We are in an election year, and the two major parties see things differently when it comes to taxation. There’s been a lot of talk about taxing the very wealthy, and one way to do this would be to alter the parameters of the federal estate tax. Let’s look at the details.
Estate Tax Exclusion
The key factor is the federal estate tax exclusion. This is the amount that can be transferred before the estate tax kicks in. When a new tax package was passed for the 2018 calendar year, the estate tax exclusion was doubled. It went from $5.49 million up to $11.18 million.
Since then, there have been adjustments to account for inflation. This year the exact amount of the federal estate tax credit or exclusion is $11.58 million. The tax carries a 40 percent maximum rate.
If the election turns out in favor of the Democrats, we could potentially see a push for a reduction in the federal estate tax exclusion. This is something to keep an eye on if you have concerns about this tax.
Step-Up in Basis
Another tax situation that could be impacted by a change in leadership is the way that the capital gains tax is treated when appreciated assets are inherited.
To explain by way of example, let’s say that your grandfather passes away, and he leaves you 1000 shares of stock. He bought the stock many years before he died, and when he purchased it, the stock was selling for $10 a share.
Your grandfather paid $10,000 for the stock initially, and he was in possession of it for 20 years before his death. Over that time, it went up in value to $100 a share. When you assume ownership of the stock, it is actually worth $100,000.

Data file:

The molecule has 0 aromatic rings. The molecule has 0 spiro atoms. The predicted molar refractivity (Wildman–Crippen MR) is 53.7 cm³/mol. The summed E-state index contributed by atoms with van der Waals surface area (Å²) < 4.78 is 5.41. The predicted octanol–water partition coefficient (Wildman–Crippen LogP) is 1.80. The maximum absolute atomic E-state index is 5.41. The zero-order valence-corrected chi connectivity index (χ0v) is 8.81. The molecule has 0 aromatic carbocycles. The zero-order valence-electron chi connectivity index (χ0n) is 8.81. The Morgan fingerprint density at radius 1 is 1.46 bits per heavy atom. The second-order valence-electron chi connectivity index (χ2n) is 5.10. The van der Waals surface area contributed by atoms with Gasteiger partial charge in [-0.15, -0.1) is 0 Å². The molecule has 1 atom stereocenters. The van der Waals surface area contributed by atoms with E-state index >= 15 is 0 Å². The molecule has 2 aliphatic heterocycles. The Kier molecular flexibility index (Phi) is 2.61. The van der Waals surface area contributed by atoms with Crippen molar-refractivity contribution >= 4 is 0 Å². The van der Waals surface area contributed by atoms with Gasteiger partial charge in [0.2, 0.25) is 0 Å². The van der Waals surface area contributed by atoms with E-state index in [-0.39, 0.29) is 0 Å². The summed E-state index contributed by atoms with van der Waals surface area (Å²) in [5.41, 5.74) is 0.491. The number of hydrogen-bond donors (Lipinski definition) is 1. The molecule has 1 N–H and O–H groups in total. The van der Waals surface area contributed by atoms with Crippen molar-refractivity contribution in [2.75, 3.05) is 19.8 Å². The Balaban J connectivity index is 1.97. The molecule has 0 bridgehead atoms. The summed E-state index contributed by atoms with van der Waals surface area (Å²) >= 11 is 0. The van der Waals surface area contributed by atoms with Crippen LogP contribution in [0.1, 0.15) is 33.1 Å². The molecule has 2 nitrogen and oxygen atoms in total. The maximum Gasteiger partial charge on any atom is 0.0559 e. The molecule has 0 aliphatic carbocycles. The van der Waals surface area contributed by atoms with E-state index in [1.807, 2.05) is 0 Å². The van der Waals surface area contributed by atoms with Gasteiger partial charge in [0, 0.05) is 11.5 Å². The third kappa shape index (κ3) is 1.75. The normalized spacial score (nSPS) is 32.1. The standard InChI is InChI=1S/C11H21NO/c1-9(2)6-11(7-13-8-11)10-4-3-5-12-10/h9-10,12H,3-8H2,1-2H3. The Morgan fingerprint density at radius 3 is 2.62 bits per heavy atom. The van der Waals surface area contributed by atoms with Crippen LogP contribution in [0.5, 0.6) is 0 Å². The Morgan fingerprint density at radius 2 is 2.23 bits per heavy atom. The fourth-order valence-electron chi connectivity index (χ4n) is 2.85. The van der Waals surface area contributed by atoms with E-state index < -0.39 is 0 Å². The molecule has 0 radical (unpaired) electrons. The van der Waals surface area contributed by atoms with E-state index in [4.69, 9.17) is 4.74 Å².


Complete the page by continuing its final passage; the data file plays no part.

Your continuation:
The stock went up in value by $90,000. If your grandfather would have sold the stock while he was still living, he would have been realizing a gain. As a result, the capital gains tax would have been imposed.
A short-term capital gain is a gain that is realized less than a year after the asset was acquired. These gains are taxed at your regular income tax rate. For long-term gains that are realized more than a year after the acquisition, the rate depends on your income level.
Individual taxpayers that report $40,000 or less in taxable income in the year that the gain is realized pay no capital gains taxes at all on a long-term gain. For the bracket between $40,000 and $441,450, the rate is 15 percent. Long-term capital gains are taxed at a rate of 20 percent for taxpayers that earn more than $441,450.
Getting back to the hypothetical stock inheritance, you as the inheritor would get a step-up in basis. This means you would not be responsible for the gains that took place during the life of your grandfather.
The meter starts running anew when you acquire the stock with a present value of $100,000. If you sell the stock at a profit later on, you would be responsible for the increase over $100,000.
Joe Biden’s platform includes a proposed elimination of the step-up in basis. As you might imagine, wealthy people can transfer appreciated assets with no capital gains tax consequences under the current arrangement. This is often done, so the change would be impactful.
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